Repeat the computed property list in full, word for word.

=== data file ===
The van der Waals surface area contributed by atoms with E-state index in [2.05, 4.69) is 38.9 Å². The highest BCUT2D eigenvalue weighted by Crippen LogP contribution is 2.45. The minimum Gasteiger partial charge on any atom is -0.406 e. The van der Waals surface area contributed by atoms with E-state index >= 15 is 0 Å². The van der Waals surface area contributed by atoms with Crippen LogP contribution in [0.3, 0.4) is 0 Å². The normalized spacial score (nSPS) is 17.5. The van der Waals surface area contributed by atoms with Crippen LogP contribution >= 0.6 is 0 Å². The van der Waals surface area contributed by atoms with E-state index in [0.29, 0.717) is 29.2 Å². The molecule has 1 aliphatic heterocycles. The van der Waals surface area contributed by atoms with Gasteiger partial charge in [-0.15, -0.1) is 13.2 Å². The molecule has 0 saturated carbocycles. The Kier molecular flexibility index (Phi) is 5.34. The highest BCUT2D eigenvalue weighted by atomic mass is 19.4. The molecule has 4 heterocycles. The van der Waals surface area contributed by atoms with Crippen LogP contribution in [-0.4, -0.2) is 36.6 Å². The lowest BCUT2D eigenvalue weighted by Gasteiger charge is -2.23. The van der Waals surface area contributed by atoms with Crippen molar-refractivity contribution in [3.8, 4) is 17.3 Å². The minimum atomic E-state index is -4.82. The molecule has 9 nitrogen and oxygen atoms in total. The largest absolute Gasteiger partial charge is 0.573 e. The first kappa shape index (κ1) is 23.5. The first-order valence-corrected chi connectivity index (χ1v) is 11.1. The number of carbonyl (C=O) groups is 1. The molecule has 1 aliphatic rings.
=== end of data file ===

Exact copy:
The van der Waals surface area contributed by atoms with E-state index in [2.05, 4.69) is 38.9 Å². The highest BCUT2D eigenvalue weighted by Crippen LogP contribution is 2.45. The minimum Gasteiger partial charge on any atom is -0.406 e. The van der Waals surface area contributed by atoms with E-state index >= 15 is 0 Å². The van der Waals surface area contributed by atoms with Crippen LogP contribution in [0.3, 0.4) is 0 Å². The normalized spacial score (nSPS) is 17.5. The van der Waals surface area contributed by atoms with Crippen LogP contribution >= 0.6 is 0 Å². The van der Waals surface area contributed by atoms with E-state index in [0.29, 0.717) is 29.2 Å². The molecule has 1 aliphatic heterocycles. The van der Waals surface area contributed by atoms with Gasteiger partial charge in [-0.15, -0.1) is 13.2 Å². The molecule has 0 saturated carbocycles. The Kier molecular flexibility index (Phi) is 5.34. The highest BCUT2D eigenvalue weighted by atomic mass is 19.4. The molecule has 4 heterocycles. The van der Waals surface area contributed by atoms with Crippen LogP contribution in [-0.4, -0.2) is 36.6 Å². The lowest BCUT2D eigenvalue weighted by Gasteiger charge is -2.23. The van der Waals surface area contributed by atoms with Crippen molar-refractivity contribution in [3.8, 4) is 17.3 Å². The minimum atomic E-state index is -4.82. The molecule has 9 nitrogen and oxygen atoms in total. The largest absolute Gasteiger partial charge is 0.573 e. The first kappa shape index (κ1) is 23.5. The first-order valence-corrected chi connectivity index (χ1v) is 11.1. The number of carbonyl (C=O) groups is 1. The molecule has 1 aliphatic rings.